Enter The Gungeon Xbox One Review: Shoot to kill
Puns and bullets abound in equal measure in Dodge Roll's consistently entertaining twin stick shooter.
There’s absolutely nothing new in the twin stick shooter space, and that’s hardly surprising, considering it’s seen everything from frantically abstract polygonal shooters to carefully crafted comic slaughterhouses over many years of development.
Dodge Roll’s Enter The Gungeon knows this full well and doesn’t give a single solitary damn for any of the sacred conventions of the genre, instead taking a lightly comical tone around the twin-stick/bullet hell shooter with more than a few puns and visual gags along the way.
Part of Enter The Gungeon’s unique charm comes from the fact that it also tosses the roguelike genre into the mix, with each dungeon level you traverse randomly generated as you go. At the end of each level lies a level boss with a gun-themed pun to defeat, after which you dust yourself off, count your wounds and carry on.
Xbox One from Microsoft Store
Buy an Xbox One and get 5 video games for free.View details
If you’re thinking that this is a game you’ve perhaps heard something about before, you’re not wrong. Enter The Gungeon was originally launched on Steam and PS4 back in 2016, and it’s now made its way to Xbox One as a Play Anywhere title, which means that it also redeems in the Windows 10 Store if you buy a copy via Xbox One, or vice versa. There’s also a Switch version in the works if you’re a fan of Nintendo’s portable console, and it’s a game that should suit that system quite well.
Most heavy bullet shooters aren’t heavy on plot, but Enter The Gungeon at least tries, with a legend around a gun hidden deep within a typically mysterious dungeon that can, so stories say, rewrite your personal history with just one shot. Enter some deliberately clichéd heroes with pasts they’d rather not just put behind them but instead put a bullet into and you’ve got a recipe for a rouge-like/bullet hell shooter with just enough plot to keep itself stable. Perhaps. There’s certainly space for deep narratives in video games, but sometimes it’s also just fun to kick back and let the lizard parts of your brain take over and blow stuff up. Enter The Gungeon doesn’t just understand this. It positively revels in it, over and over again, like a puppy rolling around in its own mess.
Although in Enter The Gungeon's case, the mess is a mess of spent bullet casings, and terrible, groanworthy, excellent puns.
No matter which character you pick, the key gaming mechanic in Enter The Gungeon, beyond loading as much ammunition into your foes as physically possible is the in-game dodge roll. This borrows a little from the fighting game scene, because while you’re rolling in specific early frames you can float right over bullets that would otherwise harm you, but the later frames of the dodge roll leave you entirely open to attack and unable to move for a few split seconds.
This makes learning how to time your rolls a vital skill, because Enter The Gungeon doesn’t mess around with easy learning curves. Each dungeon is randomly generated, so you’re just as likely to enter a room overflowing with monsters right at the start as you are one that just has a couple of foes waiting to off you.
The weapons in Enter The Gungeon are a particular source of joy, because while you start with the game’s equivalent of a peashooter, there are hundreds of weapons that are randomly scattered in dungeons, sold in shops or dropped randomly by enemies. Yes, there are shotguns and bazookas and whatnot, but it’s only when you’re firing a gun that fires the letters B, A, N and G, or a gun that skates around copyright law just enough that they won't get sued for ripping off the Ghostbusters proton packs that you realise quite how seriously Enter The Gungeon doesn’t take itself.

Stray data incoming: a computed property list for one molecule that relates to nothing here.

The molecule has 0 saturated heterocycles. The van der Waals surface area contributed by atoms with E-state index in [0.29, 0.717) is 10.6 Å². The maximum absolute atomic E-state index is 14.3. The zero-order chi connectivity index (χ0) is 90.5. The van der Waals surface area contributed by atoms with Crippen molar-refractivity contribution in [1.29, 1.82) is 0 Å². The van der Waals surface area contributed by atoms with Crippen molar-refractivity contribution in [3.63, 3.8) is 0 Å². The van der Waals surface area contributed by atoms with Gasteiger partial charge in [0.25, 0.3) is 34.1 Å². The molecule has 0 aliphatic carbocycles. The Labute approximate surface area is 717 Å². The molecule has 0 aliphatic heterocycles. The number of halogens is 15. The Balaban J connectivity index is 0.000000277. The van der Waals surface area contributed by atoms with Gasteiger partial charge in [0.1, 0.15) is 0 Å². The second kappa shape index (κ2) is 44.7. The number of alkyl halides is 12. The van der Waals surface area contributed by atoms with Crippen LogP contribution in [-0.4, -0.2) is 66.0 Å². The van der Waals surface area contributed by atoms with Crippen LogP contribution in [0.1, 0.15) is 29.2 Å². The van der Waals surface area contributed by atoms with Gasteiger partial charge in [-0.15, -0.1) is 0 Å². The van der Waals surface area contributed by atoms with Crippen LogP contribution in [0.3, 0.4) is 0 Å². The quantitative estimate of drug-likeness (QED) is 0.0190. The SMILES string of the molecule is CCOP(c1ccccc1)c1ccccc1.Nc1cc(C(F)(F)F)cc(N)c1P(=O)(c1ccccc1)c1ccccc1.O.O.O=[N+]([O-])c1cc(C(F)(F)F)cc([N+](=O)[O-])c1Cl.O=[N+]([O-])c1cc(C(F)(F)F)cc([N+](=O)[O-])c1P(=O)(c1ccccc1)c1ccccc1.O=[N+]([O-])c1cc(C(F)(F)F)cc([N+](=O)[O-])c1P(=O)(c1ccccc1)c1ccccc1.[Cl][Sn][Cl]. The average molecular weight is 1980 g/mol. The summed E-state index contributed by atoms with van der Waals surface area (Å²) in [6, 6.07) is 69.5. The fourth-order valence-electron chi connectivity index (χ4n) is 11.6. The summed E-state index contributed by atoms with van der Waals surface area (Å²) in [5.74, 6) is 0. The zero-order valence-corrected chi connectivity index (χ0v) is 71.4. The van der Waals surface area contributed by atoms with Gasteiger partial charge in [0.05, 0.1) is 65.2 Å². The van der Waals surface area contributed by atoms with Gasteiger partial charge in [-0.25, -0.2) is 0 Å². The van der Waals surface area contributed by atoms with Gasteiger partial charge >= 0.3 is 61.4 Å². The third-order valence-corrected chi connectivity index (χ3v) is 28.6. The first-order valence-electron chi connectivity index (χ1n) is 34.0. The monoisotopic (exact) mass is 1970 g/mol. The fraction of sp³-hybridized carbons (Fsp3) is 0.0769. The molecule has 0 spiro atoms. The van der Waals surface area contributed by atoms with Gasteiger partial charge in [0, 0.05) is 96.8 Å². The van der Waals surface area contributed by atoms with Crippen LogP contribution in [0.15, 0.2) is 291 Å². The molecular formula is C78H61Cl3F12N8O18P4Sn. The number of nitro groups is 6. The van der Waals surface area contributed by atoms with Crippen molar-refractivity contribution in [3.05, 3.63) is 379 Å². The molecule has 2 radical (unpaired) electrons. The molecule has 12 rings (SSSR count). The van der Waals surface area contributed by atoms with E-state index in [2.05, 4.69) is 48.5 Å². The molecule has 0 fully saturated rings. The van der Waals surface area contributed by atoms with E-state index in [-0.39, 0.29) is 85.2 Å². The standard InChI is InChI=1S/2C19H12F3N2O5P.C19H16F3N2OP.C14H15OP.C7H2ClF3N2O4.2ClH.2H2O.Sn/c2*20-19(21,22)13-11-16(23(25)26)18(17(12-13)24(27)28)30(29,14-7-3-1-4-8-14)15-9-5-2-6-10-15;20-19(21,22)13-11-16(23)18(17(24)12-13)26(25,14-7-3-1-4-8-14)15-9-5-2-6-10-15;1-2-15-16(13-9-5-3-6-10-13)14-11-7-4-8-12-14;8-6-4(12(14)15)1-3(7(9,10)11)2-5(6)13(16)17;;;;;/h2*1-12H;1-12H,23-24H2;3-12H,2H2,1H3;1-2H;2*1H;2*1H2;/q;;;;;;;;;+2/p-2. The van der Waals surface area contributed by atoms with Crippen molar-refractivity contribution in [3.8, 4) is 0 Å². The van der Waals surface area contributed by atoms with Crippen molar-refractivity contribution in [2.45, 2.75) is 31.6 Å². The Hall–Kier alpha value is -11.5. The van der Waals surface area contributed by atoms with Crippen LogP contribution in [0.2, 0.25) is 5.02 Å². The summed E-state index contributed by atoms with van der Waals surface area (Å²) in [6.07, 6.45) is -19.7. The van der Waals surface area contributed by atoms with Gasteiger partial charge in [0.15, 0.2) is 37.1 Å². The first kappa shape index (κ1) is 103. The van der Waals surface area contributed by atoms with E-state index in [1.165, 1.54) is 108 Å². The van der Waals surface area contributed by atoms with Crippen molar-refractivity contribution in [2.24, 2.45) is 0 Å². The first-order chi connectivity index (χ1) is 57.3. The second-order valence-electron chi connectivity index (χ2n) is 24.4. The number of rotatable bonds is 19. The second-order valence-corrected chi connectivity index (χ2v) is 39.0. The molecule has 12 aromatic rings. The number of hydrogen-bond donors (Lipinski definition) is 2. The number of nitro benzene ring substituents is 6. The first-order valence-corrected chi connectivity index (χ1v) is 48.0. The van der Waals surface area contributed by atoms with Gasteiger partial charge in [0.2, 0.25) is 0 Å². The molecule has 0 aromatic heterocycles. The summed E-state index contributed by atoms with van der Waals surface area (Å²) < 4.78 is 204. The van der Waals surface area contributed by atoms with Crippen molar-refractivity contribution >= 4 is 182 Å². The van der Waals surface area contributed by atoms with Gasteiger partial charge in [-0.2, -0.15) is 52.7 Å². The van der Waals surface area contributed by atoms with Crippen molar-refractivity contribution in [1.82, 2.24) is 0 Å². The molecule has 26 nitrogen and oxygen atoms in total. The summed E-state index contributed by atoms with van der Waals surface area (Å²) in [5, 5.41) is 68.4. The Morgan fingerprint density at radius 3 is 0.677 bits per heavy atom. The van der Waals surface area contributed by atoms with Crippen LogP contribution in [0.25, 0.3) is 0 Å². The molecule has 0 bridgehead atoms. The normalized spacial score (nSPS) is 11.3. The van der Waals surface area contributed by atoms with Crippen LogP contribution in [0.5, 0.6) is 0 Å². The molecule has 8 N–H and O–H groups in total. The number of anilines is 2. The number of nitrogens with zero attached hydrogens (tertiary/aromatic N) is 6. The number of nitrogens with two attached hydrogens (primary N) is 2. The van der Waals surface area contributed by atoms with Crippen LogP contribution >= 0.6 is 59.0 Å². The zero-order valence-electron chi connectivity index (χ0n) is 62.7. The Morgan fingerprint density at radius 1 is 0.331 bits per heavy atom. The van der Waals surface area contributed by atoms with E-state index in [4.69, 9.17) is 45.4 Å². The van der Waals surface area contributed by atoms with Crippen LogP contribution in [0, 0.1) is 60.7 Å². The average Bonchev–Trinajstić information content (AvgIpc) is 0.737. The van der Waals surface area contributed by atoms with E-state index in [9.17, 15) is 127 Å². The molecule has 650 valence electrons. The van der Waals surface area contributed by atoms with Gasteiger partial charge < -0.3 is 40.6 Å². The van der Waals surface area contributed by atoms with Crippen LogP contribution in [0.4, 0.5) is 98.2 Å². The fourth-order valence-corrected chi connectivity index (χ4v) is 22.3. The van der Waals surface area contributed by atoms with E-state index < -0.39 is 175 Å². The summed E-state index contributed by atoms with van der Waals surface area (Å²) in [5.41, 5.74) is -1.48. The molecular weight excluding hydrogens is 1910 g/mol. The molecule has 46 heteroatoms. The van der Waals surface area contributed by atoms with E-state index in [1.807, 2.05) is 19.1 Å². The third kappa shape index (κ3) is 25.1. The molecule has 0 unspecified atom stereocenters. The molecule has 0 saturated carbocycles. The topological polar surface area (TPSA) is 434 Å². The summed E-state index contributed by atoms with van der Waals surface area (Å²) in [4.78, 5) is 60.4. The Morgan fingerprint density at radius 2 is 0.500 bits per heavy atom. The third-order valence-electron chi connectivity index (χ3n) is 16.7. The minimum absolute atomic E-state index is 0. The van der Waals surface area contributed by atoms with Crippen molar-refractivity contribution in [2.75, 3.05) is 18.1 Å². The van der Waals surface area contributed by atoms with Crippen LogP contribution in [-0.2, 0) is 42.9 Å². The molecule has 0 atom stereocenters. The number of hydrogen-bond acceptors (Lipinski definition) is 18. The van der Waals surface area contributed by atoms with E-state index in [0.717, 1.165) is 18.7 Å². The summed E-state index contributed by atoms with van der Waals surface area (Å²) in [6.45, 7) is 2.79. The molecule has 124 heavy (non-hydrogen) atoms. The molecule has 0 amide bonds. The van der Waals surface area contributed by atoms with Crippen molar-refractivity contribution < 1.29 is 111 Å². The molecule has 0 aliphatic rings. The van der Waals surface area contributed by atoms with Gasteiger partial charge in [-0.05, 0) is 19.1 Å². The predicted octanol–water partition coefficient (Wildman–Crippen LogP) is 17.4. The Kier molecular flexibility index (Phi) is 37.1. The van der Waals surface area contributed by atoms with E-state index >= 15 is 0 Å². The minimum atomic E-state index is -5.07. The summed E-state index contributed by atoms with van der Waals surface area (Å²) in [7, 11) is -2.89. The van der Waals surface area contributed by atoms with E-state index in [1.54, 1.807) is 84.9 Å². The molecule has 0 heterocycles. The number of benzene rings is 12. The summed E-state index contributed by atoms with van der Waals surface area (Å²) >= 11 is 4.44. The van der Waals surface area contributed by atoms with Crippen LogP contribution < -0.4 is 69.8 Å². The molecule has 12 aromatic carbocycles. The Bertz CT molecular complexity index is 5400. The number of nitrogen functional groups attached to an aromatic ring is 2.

One slight issue with the random gun arrangement is that sometimes you’ll be gifted a weapon that minces levels with ease, while other times you’re left with something that’s nowhere near as good. Modifying your approach is all good and well, but this does mean that the game’s difficulty curve is a touch on the wobbly side.
As you enter each room, the doors lock behind you, which gives the game a delightfully retro, Smash-TV/Robotron-esque feel. The going is tough and deliberately so, although you can co-opt another player to join the fray with you, as long as you can amicably share the weapons... which, let’s face it, is never going to happen. Dashing in to nick the randomly generated guns before your partner can is all part of the fun as well.
I tested on an original Xbox One, and the only noticeable change from the Steam version was slightly longer load times between levels. Changing to the Windows 10 store version removed these load delays entirely, just as you’d expect. It may well be different on the Xbox One S, and if anyone from Microsoft is listening I’d be happy to "borrow" a Scorpio to test load times there. No? Ah well, worth a try.
Enter The Gungeon is just as fun on the Xbox One as it was on the PC when I originally played it, although it worth noting that if your primary gaming interest is in the PC space, you might do better with the Steam version on price grounds.
We reviewed Bulletstorm: Full Clip Edition on Xbox One with a copy provided by the publisher.
For more information on how finder scores games, check our review guidelines.
- The PS5 will launch in 2020 hints Sony CEO John Kodera
- Razer Blade 15 and Core X revealed: Everything you need to know
- Perth will be the first to turn when the zombie apocalypse hits
- Where to find the best price on State of Decay 2 in Australia
- Battle Royale: Treyarch says it will “do it best and better than” Fortnite, PUBG